Bloomberg New Energy Finance (BNEF) surveyed 104 emerging markets and found that developing nations were moving towards cleaner power sources, but not fast enough to limit carbon dioxide emissions or the effects of climate change.
New investment in wind, solar and other clean energy projects dropped to $133 billion last year from $169 billion a year earlier, mainly due to a slump in Chinese investment, the research showed.
China’s clean energy investment fell to $86 billion from $122 billion a year earlier. Investment by India and Brazil also declined, mainly due to lower costs for solar and wind.
However, the volume of coal-fired power generation produced and consumed in developing countries increased to a new high of 6,900 terrawatt hours (TWh) last year, from 6,400 TWh in 2017.
The increase of 500 TWh is equivalent to the power consumed in the U.S. state of Texas in one year. Coal accounted for 47% of all power generation across the 104 countries.
According to BP’s 2019 Statistical Review of World Energy, the “world” generated 15.9 billion mmBtu (converted from TWh) of energy from renewable sources from 2017-2018. This works out to $19.05/mmBtu, about 10 times the cost of natural gas.
|2018||8,463,089,501||$ 133,000,000,000||$ 15.72|
|2017||7,392,040,238||$ 169,000,000,000||$ 22.86|
|2017-2018||15,855,129,739||$ 302,000,000,000||$ 19.05|
Some may take issue with this comparison, because it doesn’t account for the heat loss in generating electricity from natural gas. The average combined cycle natural gas power plant generated 1 kWh per 7,627 Btu. A 100% efficient power plant would only require 3,412 Btu to generate 1 kWh.
While it is true that some of the energy is lost in the process of generating electricity and heating our homes, advanced combined cycle natural gas power plants can achieve >60% efficiency in converting heat into electricity, the 2018 average was about 45%. Modern natural gas furnaces can achieve 90-97% efficiency.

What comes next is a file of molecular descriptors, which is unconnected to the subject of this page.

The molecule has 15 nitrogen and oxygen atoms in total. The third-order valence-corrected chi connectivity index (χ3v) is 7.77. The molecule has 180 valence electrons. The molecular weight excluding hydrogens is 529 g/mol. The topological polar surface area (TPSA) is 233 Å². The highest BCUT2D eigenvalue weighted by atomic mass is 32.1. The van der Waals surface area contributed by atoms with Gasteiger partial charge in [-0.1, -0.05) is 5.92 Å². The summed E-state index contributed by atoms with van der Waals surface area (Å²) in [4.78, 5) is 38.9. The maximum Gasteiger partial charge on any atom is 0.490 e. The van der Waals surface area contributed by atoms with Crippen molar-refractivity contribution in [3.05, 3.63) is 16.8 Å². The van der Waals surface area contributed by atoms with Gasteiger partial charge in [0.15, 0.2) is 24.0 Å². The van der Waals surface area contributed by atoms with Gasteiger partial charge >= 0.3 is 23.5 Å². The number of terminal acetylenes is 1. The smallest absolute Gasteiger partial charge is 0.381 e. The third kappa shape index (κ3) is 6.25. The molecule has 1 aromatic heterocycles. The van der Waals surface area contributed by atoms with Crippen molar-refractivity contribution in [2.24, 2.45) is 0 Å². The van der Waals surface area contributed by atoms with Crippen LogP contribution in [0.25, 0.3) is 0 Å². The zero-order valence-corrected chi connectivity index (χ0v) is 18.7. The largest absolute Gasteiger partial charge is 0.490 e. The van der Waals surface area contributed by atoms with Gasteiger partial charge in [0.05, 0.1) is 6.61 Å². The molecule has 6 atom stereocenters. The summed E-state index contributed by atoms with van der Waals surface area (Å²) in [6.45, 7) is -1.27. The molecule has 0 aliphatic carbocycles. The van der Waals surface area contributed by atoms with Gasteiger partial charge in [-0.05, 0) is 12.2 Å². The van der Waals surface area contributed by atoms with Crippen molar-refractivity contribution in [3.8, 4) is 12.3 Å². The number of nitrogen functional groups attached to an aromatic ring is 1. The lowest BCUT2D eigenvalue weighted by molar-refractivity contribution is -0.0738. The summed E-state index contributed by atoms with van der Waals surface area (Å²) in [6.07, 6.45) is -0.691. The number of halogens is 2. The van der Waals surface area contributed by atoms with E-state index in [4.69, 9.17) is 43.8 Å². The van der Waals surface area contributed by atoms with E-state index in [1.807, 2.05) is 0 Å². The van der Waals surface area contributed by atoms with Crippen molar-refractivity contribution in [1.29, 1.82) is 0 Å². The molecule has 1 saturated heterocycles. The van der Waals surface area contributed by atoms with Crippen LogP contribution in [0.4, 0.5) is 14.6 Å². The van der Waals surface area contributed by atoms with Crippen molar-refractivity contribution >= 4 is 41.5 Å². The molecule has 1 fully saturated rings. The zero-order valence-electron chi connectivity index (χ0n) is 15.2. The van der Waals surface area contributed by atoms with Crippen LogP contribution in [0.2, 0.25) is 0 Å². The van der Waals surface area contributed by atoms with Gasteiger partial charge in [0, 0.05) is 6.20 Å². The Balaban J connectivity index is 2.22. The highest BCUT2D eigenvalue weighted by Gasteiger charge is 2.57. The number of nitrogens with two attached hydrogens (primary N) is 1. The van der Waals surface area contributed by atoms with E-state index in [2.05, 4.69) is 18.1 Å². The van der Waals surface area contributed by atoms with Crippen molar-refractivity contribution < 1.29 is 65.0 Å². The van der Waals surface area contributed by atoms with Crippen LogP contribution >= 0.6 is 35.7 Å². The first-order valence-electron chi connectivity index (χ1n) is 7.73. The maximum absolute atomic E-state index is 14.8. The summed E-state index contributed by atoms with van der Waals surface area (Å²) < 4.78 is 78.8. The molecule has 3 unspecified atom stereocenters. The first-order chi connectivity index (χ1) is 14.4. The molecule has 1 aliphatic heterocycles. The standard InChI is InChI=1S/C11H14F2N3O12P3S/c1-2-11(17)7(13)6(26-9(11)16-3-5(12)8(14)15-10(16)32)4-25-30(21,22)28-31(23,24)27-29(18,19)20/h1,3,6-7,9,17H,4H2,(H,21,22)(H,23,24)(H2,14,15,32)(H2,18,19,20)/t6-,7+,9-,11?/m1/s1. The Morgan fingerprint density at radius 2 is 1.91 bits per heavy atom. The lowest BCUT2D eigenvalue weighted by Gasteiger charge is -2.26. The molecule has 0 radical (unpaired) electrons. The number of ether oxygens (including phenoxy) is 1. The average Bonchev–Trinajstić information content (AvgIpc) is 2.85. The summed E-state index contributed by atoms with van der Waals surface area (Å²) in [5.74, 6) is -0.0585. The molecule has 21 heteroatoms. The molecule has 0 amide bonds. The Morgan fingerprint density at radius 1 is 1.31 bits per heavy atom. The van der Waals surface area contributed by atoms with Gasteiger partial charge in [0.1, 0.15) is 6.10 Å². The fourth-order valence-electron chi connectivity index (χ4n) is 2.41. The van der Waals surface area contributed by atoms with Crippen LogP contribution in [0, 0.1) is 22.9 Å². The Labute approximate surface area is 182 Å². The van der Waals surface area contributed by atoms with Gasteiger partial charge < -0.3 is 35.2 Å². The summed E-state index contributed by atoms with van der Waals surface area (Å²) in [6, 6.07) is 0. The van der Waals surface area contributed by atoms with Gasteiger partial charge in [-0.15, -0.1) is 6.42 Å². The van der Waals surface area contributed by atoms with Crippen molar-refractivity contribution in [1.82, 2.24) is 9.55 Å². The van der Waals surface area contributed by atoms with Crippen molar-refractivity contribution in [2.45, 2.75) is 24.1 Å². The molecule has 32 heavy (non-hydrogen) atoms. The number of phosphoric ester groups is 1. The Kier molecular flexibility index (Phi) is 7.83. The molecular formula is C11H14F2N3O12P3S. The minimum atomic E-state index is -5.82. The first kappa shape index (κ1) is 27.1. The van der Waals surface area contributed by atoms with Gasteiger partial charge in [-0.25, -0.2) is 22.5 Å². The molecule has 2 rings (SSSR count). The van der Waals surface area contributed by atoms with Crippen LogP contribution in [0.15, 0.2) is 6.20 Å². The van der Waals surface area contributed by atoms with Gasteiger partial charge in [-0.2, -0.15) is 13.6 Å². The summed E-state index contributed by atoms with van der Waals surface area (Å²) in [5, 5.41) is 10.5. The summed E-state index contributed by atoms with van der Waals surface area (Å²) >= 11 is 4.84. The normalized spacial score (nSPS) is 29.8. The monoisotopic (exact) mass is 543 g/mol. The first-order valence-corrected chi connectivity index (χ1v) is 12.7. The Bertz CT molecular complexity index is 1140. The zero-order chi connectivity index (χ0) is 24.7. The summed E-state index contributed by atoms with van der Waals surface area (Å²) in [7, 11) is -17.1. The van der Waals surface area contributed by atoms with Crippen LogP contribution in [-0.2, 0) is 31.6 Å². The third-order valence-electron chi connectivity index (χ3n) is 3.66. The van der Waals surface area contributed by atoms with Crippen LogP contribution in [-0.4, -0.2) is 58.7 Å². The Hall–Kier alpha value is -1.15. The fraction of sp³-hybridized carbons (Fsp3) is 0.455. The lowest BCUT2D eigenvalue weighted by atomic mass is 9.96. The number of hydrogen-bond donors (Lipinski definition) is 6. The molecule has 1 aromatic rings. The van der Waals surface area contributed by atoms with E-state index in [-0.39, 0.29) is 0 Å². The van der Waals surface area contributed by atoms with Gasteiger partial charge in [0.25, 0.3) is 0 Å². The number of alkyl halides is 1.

|Energy Returned on Capital Invested||$/mmBtu|
|Ohio “Shale” 2011-2018||$ 2.06|
|Ohio “Shale” @60% efficiency||$ 3.43|
|Ohio “Shale” @45% efficiency||$ 4.58|
|World Renewables 2017-2018||$ 19.05|
And, unlike renewables, natural gas can replace coal on a megawatt for megawatt basis. So, if saving the planet from carbon dioxide was the real objective, the greenie weenies would be all on-board the natural gas bandwagon.
bbl = barrel, barrels. Each barrel consists of 42 US gallons. 1 bbl of crude oil contains approximately 5.8 million Btu of energy.
Bcf = 1 billion standard cubic feet (scf) of natural gas.
Btu = British thermal unit.
mbbl = 1,000 barrels.
mcf = 1,000 standard cubic feet (scf) of natural gas, generally equal to 1 million Btu. Technically it’s usually more like 1,020,000 Btu; but mcf and mmBtu are usually treated as being interchangeable. Natural gas prices are generally listed as $/mcf or $/mmBtu.
mmBtu = 1,000,000 Btu.
mmcf = 1,000,000 standard cubic feet (scf) of natural gas.
scf = Standard cubic foot (feet) of natural gas, measured at 60 °F at sea level (14.7 psi). Generally equivalent to 1,020 Btu.
Shale = “Shale is laminated, indurated (consolidated) rock with > 67% clay-sized materials.” Jackson, J.A. (1997). Glossary of Geology, 4th Ed., American Geological Institute. Most “shale” plays aren’t technically shale.
Schist = 1) A foliated metamorphic rock, generally resulting from the deformation of shale and other types of mudstone. 2) A scatological euphemism, as in “green schist.” As a professional geologist, I make extensive use of geological euphemisms… And I don’t care if you think it’s childish.
via Watts Up With That?
December 2, 2019 at 04:07PM